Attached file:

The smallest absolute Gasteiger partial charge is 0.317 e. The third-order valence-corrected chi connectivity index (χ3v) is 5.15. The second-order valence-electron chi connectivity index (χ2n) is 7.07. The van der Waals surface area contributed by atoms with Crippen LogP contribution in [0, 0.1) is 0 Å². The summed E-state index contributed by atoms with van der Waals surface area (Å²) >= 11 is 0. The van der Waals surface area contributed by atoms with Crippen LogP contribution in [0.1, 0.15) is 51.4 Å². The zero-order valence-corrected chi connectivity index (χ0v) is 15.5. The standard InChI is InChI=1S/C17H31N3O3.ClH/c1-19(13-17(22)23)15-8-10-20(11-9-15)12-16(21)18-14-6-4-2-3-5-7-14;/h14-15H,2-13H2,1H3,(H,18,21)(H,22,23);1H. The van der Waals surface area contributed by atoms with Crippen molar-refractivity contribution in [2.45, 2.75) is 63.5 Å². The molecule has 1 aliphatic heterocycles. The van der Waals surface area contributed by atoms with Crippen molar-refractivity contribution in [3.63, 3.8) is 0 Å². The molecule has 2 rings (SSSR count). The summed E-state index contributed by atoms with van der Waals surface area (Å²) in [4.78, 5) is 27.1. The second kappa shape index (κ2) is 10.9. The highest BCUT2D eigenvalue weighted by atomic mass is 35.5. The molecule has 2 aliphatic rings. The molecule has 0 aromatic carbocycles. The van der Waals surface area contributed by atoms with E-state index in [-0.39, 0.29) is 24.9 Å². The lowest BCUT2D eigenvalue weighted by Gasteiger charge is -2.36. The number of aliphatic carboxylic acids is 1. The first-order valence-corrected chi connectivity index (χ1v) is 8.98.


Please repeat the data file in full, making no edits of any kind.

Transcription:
The smallest absolute Gasteiger partial charge is 0.317 e. The third-order valence-corrected chi connectivity index (χ3v) is 5.15. The second-order valence-electron chi connectivity index (χ2n) is 7.07. The van der Waals surface area contributed by atoms with Crippen LogP contribution in [0, 0.1) is 0 Å². The summed E-state index contributed by atoms with van der Waals surface area (Å²) >= 11 is 0. The van der Waals surface area contributed by atoms with Crippen LogP contribution in [0.1, 0.15) is 51.4 Å². The zero-order valence-corrected chi connectivity index (χ0v) is 15.5. The standard InChI is InChI=1S/C17H31N3O3.ClH/c1-19(13-17(22)23)15-8-10-20(11-9-15)12-16(21)18-14-6-4-2-3-5-7-14;/h14-15H,2-13H2,1H3,(H,18,21)(H,22,23);1H. The van der Waals surface area contributed by atoms with Crippen molar-refractivity contribution in [2.45, 2.75) is 63.5 Å². The molecule has 1 aliphatic heterocycles. The van der Waals surface area contributed by atoms with Crippen molar-refractivity contribution in [3.63, 3.8) is 0 Å². The molecule has 2 rings (SSSR count). The summed E-state index contributed by atoms with van der Waals surface area (Å²) in [4.78, 5) is 27.1. The second kappa shape index (κ2) is 10.9. The highest BCUT2D eigenvalue weighted by atomic mass is 35.5. The molecule has 2 aliphatic rings. The molecule has 0 aromatic carbocycles. The van der Waals surface area contributed by atoms with E-state index in [-0.39, 0.29) is 24.9 Å². The lowest BCUT2D eigenvalue weighted by Gasteiger charge is -2.36. The number of aliphatic carboxylic acids is 1. The first-order valence-corrected chi connectivity index (χ1v) is 8.98.